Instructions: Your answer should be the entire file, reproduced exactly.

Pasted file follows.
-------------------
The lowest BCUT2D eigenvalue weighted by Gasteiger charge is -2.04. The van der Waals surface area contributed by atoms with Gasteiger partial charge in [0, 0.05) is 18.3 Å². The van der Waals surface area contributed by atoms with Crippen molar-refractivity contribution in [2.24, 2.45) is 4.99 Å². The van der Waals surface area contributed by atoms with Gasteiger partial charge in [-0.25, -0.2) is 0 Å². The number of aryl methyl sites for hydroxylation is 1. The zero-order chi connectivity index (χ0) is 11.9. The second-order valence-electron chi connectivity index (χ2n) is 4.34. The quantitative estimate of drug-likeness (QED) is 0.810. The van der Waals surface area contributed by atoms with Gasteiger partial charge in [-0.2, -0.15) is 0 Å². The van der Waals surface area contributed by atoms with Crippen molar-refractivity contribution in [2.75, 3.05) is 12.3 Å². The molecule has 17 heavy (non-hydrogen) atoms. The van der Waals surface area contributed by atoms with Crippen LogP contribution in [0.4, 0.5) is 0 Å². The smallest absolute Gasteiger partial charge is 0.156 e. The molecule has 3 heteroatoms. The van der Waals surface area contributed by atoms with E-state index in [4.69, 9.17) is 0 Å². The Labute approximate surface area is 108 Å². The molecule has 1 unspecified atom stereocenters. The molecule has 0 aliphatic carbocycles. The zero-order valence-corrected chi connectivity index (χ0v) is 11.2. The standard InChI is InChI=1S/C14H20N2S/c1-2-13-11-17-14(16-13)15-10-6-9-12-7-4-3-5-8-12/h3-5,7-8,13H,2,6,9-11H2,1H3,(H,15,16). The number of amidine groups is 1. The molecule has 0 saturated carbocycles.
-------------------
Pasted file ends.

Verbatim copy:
The lowest BCUT2D eigenvalue weighted by Gasteiger charge is -2.04. The van der Waals surface area contributed by atoms with Gasteiger partial charge in [0, 0.05) is 18.3 Å². The van der Waals surface area contributed by atoms with Crippen molar-refractivity contribution in [2.24, 2.45) is 4.99 Å². The van der Waals surface area contributed by atoms with Gasteiger partial charge in [-0.25, -0.2) is 0 Å². The number of aryl methyl sites for hydroxylation is 1. The zero-order chi connectivity index (χ0) is 11.9. The second-order valence-electron chi connectivity index (χ2n) is 4.34. The quantitative estimate of drug-likeness (QED) is 0.810. The van der Waals surface area contributed by atoms with Gasteiger partial charge in [-0.2, -0.15) is 0 Å². The van der Waals surface area contributed by atoms with Crippen molar-refractivity contribution in [2.75, 3.05) is 12.3 Å². The molecule has 17 heavy (non-hydrogen) atoms. The van der Waals surface area contributed by atoms with Crippen LogP contribution in [0.4, 0.5) is 0 Å². The smallest absolute Gasteiger partial charge is 0.156 e. The molecule has 3 heteroatoms. The van der Waals surface area contributed by atoms with E-state index in [4.69, 9.17) is 0 Å². The Labute approximate surface area is 108 Å². The molecule has 1 unspecified atom stereocenters. The molecule has 0 aliphatic carbocycles. The zero-order valence-corrected chi connectivity index (χ0v) is 11.2. The standard InChI is InChI=1S/C14H20N2S/c1-2-13-11-17-14(16-13)15-10-6-9-12-7-4-3-5-8-12/h3-5,7-8,13H,2,6,9-11H2,1H3,(H,15,16). The number of amidine groups is 1. The molecule has 0 saturated carbocycles.